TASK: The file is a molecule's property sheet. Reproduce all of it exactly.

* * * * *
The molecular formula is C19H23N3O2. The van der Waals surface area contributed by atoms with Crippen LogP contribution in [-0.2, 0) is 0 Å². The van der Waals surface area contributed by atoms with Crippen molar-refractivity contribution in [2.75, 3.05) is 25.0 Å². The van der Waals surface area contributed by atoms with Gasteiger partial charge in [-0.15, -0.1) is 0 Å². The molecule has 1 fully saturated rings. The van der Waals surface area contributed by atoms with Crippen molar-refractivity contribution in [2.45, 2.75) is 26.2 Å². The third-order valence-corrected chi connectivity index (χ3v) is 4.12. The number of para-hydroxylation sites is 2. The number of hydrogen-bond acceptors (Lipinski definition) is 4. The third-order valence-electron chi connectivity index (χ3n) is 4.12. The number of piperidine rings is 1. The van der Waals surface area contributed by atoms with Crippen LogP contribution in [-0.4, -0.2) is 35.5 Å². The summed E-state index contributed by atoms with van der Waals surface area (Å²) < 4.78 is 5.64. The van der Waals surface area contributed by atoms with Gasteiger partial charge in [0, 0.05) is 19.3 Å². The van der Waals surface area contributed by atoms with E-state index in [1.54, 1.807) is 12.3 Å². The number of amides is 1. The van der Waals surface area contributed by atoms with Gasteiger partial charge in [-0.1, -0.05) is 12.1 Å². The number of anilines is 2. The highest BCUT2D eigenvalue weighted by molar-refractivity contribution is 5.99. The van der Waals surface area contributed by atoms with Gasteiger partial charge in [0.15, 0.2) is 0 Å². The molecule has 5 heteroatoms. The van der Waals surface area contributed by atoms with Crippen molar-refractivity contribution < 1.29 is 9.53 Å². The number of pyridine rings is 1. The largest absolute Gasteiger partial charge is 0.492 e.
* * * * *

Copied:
The molecular formula is C19H23N3O2. The van der Waals surface area contributed by atoms with Crippen LogP contribution in [-0.2, 0) is 0 Å². The van der Waals surface area contributed by atoms with Crippen molar-refractivity contribution in [2.75, 3.05) is 25.0 Å². The van der Waals surface area contributed by atoms with Gasteiger partial charge in [-0.15, -0.1) is 0 Å². The molecule has 1 fully saturated rings. The van der Waals surface area contributed by atoms with Crippen molar-refractivity contribution in [2.45, 2.75) is 26.2 Å². The third-order valence-corrected chi connectivity index (χ3v) is 4.12. The number of para-hydroxylation sites is 2. The number of hydrogen-bond acceptors (Lipinski definition) is 4. The third-order valence-electron chi connectivity index (χ3n) is 4.12. The number of piperidine rings is 1. The van der Waals surface area contributed by atoms with Crippen LogP contribution in [-0.4, -0.2) is 35.5 Å². The summed E-state index contributed by atoms with van der Waals surface area (Å²) < 4.78 is 5.64. The van der Waals surface area contributed by atoms with Gasteiger partial charge in [0, 0.05) is 19.3 Å². The van der Waals surface area contributed by atoms with E-state index in [1.54, 1.807) is 12.3 Å². The number of amides is 1. The van der Waals surface area contributed by atoms with Gasteiger partial charge in [-0.1, -0.05) is 12.1 Å². The number of anilines is 2. The highest BCUT2D eigenvalue weighted by molar-refractivity contribution is 5.99. The van der Waals surface area contributed by atoms with Gasteiger partial charge in [0.15, 0.2) is 0 Å². The molecule has 5 heteroatoms. The van der Waals surface area contributed by atoms with Crippen molar-refractivity contribution < 1.29 is 9.53 Å². The number of pyridine rings is 1. The largest absolute Gasteiger partial charge is 0.492 e.